Outlined below are a few aspects of that differentiate it from the current post-publication review systems and which will hopefully make it more widely used.

A key issue that we have decided on is the importance of anonymity. One of the reasons that we have never commented on articles directly on journal websites is because the colleagues whose publications we are most qualified to comment on are likely reviewing our publications and grant proposals. Even the most well-intentioned criticism could potentially irk these potential reviewers. Since publications are so precious to everyone’s future career advancement, there is a huge psychological barrier for early stage scientists to attach names to any comments that could be considered critical.

Therefore, in order to encourage as much participation in this post-publication review process as possible, PubPeer allows comments to be left anonymously if someone is so inclined. Critics of this feature sometimes email us to point out that anonymity allows for baseless slander or to proclaim that a commenter’s name is essential for judging the validity of a comment. We strongly disagree with this second point because good comments are good regardless of whether they come from a senior scientist or a graduate student. We can all judge for ourselves the content of comments and on PubPeer it is possible to vote the good comments up and the bad comments down into the noise so that community as a whole can decide together what is worth paying attention to. Baseless defamation, rumors, and ad hominen attacks are not tolerated at all and are immediately removed from the site.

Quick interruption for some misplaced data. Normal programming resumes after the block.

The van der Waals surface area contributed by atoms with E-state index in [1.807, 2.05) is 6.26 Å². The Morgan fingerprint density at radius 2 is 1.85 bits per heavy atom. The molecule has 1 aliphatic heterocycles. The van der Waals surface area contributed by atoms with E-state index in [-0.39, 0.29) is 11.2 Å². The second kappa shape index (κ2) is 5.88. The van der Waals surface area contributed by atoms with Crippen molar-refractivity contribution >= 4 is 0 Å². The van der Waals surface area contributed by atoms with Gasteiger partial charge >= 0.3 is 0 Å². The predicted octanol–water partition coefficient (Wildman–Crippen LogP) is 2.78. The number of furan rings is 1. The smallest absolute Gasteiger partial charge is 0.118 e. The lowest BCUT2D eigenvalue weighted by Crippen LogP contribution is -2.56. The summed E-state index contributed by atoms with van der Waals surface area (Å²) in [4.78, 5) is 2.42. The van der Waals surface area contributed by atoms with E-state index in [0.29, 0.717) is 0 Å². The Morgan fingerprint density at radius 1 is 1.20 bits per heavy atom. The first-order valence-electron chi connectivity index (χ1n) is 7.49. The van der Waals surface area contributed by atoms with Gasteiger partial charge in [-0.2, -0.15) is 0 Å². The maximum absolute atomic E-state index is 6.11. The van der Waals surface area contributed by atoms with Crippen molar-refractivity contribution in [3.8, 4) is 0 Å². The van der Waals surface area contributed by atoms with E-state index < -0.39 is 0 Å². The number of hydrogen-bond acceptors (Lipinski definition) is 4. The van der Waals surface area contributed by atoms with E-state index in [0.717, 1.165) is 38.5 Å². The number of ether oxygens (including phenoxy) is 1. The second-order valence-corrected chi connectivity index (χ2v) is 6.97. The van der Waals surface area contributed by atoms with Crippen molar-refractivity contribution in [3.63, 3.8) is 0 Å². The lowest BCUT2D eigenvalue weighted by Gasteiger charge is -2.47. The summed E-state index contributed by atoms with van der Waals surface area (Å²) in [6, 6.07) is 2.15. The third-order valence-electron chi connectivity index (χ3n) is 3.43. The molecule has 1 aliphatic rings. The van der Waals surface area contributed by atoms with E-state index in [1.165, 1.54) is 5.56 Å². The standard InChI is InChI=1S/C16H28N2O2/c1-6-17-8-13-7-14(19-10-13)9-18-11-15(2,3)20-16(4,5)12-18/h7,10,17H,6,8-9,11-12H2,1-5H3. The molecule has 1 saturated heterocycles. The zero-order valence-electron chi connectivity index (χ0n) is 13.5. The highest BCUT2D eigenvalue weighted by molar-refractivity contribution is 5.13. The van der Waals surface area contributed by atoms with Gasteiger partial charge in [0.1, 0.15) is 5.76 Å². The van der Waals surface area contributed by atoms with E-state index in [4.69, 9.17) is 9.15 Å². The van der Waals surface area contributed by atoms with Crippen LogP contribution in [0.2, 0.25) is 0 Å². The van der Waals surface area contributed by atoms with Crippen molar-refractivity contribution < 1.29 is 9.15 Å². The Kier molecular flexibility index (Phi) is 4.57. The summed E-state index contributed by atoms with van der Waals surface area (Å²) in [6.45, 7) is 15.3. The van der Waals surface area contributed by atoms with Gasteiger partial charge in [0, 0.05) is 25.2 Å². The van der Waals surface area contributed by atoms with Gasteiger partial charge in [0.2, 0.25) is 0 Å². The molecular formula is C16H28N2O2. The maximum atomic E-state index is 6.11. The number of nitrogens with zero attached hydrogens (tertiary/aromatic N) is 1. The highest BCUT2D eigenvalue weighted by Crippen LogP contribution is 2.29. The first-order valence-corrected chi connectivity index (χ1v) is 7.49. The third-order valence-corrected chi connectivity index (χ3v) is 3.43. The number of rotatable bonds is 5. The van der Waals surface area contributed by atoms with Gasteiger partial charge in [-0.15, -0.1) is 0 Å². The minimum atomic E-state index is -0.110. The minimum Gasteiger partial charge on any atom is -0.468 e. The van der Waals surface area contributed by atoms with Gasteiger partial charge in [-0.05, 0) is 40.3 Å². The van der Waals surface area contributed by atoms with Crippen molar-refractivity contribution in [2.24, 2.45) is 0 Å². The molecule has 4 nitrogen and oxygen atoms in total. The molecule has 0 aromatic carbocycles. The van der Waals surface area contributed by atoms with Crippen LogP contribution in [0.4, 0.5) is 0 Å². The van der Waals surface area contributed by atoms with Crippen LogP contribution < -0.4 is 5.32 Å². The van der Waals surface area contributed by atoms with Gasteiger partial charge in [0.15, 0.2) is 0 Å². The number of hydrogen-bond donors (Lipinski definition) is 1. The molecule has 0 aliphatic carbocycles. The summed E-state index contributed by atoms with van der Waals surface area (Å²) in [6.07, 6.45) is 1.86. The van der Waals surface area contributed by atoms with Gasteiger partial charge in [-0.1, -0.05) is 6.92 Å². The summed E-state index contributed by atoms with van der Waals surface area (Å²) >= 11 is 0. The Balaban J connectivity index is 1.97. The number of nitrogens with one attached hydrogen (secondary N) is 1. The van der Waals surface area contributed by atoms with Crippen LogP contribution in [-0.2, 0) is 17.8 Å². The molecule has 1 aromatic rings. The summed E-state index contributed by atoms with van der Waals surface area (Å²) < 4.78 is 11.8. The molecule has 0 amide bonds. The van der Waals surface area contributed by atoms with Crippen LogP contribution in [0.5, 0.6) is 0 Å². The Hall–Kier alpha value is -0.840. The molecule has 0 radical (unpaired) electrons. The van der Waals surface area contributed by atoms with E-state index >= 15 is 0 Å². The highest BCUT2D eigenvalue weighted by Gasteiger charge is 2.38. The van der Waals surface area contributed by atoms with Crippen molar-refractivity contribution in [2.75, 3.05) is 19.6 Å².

The people involved with PubPeer are all active scientists and we are trying to remain anonymous for the time being for several reasons: 1) we can imagine scenarios in which pressure could be put on us to remove/alter comments if our identities were known and 2) we would like to protect our families and private bank accounts from the more litigious among our readers.

A main drawback of the current practice of post-publication peer review is that the reviews can be spread across many different blogs and journal websites. If one wants to know what the community thinks of a given body of work (whether it be a discipline, an author’s output, a university department, etc.) it takes a major time investment to track down the information from all of these different sources. PubPeer provides a centralized and easily searchable database that contains comments on all published articles.

PubPeer also provides for a system of alerts. In order to be effective, authors and others interested should be able to be alerted to comments on their favorite publications or topics. Pubpeer automatically notifies corresponding authors of new comments on their articles and anyone can set up email alerts on articles they find interesting.

We’d like to thank for this invitation to explain PubPeer and we welcome any suggestions, comments, criticism, or questions on the contact page or in the comments section below. Many conversations have already started on the site both with and without author responses that are sometimes quite detailed (a list of all of the most recent articles receiving comments can be found at Some comments have already led to important corrections in high profile studies. We hope that this can be even further expanded in future.